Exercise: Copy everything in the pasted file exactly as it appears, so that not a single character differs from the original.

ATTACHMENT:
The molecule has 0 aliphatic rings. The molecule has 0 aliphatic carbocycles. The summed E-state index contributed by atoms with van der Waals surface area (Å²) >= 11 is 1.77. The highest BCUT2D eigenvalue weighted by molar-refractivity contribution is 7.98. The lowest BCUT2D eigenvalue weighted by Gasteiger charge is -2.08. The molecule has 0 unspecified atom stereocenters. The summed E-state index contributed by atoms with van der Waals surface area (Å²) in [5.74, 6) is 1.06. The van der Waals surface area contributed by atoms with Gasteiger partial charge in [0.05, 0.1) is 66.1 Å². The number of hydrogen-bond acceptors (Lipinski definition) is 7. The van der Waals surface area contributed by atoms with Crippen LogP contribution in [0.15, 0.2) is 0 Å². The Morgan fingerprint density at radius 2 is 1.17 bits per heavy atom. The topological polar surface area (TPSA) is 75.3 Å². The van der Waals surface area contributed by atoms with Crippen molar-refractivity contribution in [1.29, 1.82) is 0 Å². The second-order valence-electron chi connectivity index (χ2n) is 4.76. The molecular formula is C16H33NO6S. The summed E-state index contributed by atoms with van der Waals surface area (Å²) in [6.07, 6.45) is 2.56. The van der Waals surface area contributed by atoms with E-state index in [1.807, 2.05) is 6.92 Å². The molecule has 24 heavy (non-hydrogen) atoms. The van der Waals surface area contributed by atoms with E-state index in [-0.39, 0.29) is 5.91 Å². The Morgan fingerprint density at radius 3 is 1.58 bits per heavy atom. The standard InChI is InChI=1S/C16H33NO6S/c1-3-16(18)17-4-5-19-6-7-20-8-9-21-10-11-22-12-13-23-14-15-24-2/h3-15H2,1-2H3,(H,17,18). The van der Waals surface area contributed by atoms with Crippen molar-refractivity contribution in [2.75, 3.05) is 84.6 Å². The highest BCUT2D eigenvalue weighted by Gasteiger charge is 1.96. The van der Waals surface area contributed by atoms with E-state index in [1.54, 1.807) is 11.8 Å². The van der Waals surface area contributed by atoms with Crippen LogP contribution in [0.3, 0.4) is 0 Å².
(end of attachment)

The molecule has 0 aliphatic rings. The molecule has 0 aliphatic carbocycles. The summed E-state index contributed by atoms with van der Waals surface area (Å²) >= 11 is 1.77. The highest BCUT2D eigenvalue weighted by molar-refractivity contribution is 7.98. The lowest BCUT2D eigenvalue weighted by Gasteiger charge is -2.08. The molecule has 0 unspecified atom stereocenters. The summed E-state index contributed by atoms with van der Waals surface area (Å²) in [5.74, 6) is 1.06. The van der Waals surface area contributed by atoms with Gasteiger partial charge in [0.05, 0.1) is 66.1 Å². The number of hydrogen-bond acceptors (Lipinski definition) is 7. The van der Waals surface area contributed by atoms with Crippen LogP contribution in [0.15, 0.2) is 0 Å². The Morgan fingerprint density at radius 2 is 1.17 bits per heavy atom. The topological polar surface area (TPSA) is 75.3 Å². The van der Waals surface area contributed by atoms with Crippen molar-refractivity contribution in [1.29, 1.82) is 0 Å². The second-order valence-electron chi connectivity index (χ2n) is 4.76. The molecular formula is C16H33NO6S. The summed E-state index contributed by atoms with van der Waals surface area (Å²) in [6.07, 6.45) is 2.56. The van der Waals surface area contributed by atoms with E-state index in [1.807, 2.05) is 6.92 Å². The molecule has 24 heavy (non-hydrogen) atoms. The van der Waals surface area contributed by atoms with E-state index in [-0.39, 0.29) is 5.91 Å². The Morgan fingerprint density at radius 3 is 1.58 bits per heavy atom. The standard InChI is InChI=1S/C16H33NO6S/c1-3-16(18)17-4-5-19-6-7-20-8-9-21-10-11-22-12-13-23-14-15-24-2/h3-15H2,1-2H3,(H,17,18). The van der Waals surface area contributed by atoms with Crippen molar-refractivity contribution in [2.75, 3.05) is 84.6 Å². The highest BCUT2D eigenvalue weighted by Gasteiger charge is 1.96. The van der Waals surface area contributed by atoms with E-state index in [1.54, 1.807) is 11.8 Å². The van der Waals surface area contributed by atoms with Crippen LogP contribution in [0.3, 0.4) is 0 Å².